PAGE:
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  #21  
Old 02-09-2013, 07:27 PM
The Wonder Woman villain I recall immediately is the Cheetah but, like Batman, at least until he became The Dark Knight, many of WW's foes were "gimmick" villains. I seem to recall one guy name The Angle or Angle-man or something similar whose name told you exactly what he was about. WW works best when paired up against the darker Greek gods and demigods such as Ares.
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  #22  
Old 02-10-2013, 08:19 PM
Quote:
Originally Posted by electriclite View Post
While I agree with all your points , there's two big issues when it comes to Wonder Woman, which is probably the reason behind DC and the studios dropping the ball with WW:

1.) Her villains. Can any non-comicbook buff cite her major foils without resorting to Wikipedia? And if you can name her villains please compare them to the likes of Batman and/or Superman's rogue gallery. Not looking very impressive is it? Heroes/Heroines are defined by their villains and Wonder Woman's are not ones with a lot of pull.

2.) Name at least one landmark Wonder Woman story. I'm talking one you can compare to the likes of The Dark Knight Returns, Man of Tomorrow or a Year One. Its pretty sad that for an OG whose been around as long as Batman and Supes, she still has yet to have any career defining story attached to her. Gail Simone did her best but still, nothing iconic like the titles I just mentioned.

I think this is the reason she's only been given life on television. Look at Green Arrow, while not an OG like WW, he also has a lesser known rogue's gallery and not a well known story. TV works for introducing him. And the CW will also be pulling the same with WW in their ordered pilot "Amazon". She'll be getting the Smallville treatment, so who knows what'll happen from there.

She makes a great icon but she seems to be a legend merely for still existing this long.


Of course it could also be this: http://dcwomenkickingass.tumblr.com/...483382449/wwew
Excellent post, as always. Regarding the two points you made:

If it was me, and I was trying to think of a WW story to adapt to film, the first comic I'd probably be looking at is, by coincidence, the most recent one. The azzerrelo stuff is really that good, and it really is old school. Like Ancient Greece old school. I have yet to meet a single person who has a bad word to say about this recent run, and if you know anything about comic people, you realize just how remarkable that is.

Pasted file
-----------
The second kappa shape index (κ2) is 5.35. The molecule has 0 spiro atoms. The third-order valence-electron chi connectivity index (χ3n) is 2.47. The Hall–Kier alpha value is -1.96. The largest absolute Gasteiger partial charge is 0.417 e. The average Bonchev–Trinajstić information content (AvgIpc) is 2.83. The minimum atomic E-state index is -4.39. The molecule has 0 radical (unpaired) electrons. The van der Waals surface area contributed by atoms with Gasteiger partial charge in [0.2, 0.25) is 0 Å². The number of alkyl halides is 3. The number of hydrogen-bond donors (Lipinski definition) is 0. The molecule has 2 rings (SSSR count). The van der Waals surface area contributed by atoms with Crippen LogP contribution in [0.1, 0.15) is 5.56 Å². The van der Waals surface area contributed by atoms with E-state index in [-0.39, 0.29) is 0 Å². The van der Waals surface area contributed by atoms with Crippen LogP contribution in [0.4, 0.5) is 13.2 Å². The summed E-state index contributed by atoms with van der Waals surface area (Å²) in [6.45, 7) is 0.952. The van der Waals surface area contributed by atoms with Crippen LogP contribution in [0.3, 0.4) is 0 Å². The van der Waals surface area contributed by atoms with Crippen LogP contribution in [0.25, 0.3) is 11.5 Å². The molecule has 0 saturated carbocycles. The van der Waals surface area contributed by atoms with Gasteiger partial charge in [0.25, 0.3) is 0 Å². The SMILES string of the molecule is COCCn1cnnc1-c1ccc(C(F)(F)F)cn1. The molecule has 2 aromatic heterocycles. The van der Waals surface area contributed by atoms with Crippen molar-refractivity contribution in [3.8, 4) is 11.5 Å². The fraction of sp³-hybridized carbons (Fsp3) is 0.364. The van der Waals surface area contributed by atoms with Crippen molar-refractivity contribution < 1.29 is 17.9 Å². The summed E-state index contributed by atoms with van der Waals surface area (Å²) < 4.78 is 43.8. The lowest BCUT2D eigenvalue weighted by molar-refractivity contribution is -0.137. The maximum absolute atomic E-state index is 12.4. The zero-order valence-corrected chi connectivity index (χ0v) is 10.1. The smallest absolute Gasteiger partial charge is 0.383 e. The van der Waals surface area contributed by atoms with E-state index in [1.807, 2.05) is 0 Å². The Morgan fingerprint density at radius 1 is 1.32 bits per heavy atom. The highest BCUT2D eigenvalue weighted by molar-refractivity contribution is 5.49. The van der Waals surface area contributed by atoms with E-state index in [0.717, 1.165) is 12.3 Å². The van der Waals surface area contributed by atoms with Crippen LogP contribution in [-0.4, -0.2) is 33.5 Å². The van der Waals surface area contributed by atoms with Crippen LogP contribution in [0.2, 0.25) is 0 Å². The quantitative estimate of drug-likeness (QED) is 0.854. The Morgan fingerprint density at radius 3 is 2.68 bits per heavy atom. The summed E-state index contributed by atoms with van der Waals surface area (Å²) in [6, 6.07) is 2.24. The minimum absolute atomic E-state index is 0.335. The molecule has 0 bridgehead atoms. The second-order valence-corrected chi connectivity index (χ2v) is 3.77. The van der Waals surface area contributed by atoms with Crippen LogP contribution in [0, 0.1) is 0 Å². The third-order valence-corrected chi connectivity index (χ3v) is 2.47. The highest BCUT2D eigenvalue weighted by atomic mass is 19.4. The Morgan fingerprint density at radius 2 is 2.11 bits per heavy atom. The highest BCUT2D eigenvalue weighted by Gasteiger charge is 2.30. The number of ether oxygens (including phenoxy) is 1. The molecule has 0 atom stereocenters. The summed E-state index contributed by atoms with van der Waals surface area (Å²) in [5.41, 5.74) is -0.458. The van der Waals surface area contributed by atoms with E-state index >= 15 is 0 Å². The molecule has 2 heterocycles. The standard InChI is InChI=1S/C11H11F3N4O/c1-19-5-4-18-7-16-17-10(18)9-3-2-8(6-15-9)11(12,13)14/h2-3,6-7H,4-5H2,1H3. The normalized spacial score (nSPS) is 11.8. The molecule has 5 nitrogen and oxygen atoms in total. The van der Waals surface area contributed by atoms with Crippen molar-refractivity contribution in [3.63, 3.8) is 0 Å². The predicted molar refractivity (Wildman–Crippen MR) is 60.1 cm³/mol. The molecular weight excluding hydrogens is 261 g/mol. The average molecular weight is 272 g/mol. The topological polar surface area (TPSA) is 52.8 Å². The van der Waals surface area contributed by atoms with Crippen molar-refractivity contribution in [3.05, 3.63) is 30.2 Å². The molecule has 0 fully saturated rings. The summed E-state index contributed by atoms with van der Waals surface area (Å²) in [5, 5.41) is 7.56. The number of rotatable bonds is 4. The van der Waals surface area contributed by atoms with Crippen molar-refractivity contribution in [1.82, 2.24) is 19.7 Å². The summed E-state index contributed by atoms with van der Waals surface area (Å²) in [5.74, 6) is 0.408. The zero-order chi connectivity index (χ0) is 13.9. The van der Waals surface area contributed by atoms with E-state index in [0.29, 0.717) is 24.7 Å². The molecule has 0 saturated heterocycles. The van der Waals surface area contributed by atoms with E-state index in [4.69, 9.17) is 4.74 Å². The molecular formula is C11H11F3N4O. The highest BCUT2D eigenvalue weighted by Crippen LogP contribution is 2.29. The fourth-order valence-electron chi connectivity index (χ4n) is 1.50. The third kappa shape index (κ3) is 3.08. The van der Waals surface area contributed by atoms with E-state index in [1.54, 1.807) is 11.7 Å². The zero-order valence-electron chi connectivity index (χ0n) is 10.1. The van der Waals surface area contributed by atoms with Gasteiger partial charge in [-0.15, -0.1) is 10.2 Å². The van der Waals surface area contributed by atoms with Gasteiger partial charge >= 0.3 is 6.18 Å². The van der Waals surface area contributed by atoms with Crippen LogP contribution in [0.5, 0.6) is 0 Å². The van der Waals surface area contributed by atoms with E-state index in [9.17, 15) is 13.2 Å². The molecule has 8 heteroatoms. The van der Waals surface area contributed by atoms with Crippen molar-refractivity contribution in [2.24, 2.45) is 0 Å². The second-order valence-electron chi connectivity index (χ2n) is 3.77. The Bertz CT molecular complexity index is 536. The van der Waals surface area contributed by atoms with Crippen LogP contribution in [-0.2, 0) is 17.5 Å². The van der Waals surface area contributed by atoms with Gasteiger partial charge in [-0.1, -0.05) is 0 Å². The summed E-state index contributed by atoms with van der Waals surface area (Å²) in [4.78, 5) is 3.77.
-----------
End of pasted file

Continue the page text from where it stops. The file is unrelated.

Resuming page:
Azz did something relatively controversial right off the bat: he changed Wondy's origin story. No longer is she molded from clay, now, Wonder Woman is a full on child of Zeus. If you know anything about Zeus, and his wild philanderings with women he's not married to (seriously, have he and Hera ever thrown down?) then you know what the inevitable outcome always is: Hera gets pissed, and makes life a living hell. Every single issue of this current run seemingly has some new cool, shocking revelation, and its all done extremely well. Plus, we seem to have a grade A villian, who everyone knows, in Hera, or is it? Just how good has this run been? Check out this, which has to be one of my favorite comic book pages of all time (its not the last page of IC #1, which I think is the best, but its up there):



If you don't see something like that, and see how it fits in PERFECTLY with the story that azz is telling, and something like this doesn't surprise you and make you giddy at the same time, well then, you just don't like reading comics. When your talking about the biological son of quite possibly the most evil being in the entire DCU, the head swirls at the plot points and new directions that this story could go. Azz's run is that good, and I think it should be the starting point for a movie.
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  #23  
Old 02-11-2013, 09:30 AM

Quote:
Originally Posted by soda View Post
+1.


Beyond that there are minor characters in the DCU who could make really interesting feature film material, the only prereqs are that it takes courage (something warner doesn't have, and who can blame them with the $$$ at stake?) and vision (something warner certainly doesn't have). At this point, Warner/DC is stuck in the mud, it feels like the silver age all over again, where Marvel rocketed past DC and never looked back. So much more could be done, and isn't. For example, I recently heard that Warner shelved the Beal draft of a JL film because the script was god awful. I have two reactions to that A) thank goodness sanity prevailed, and B) what the hell was he doing with Justice League in the first place? Either hire someone who knows what he/she is doing, or don't do anything at all and fall further behind.


Btw, if you ever fantasized about Paul Dini writing a JL film, break out your Kleenex:

Not Interested
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  #24  
Old 02-11-2013, 07:49 PM
Quote:
Originally Posted by electriclite View Post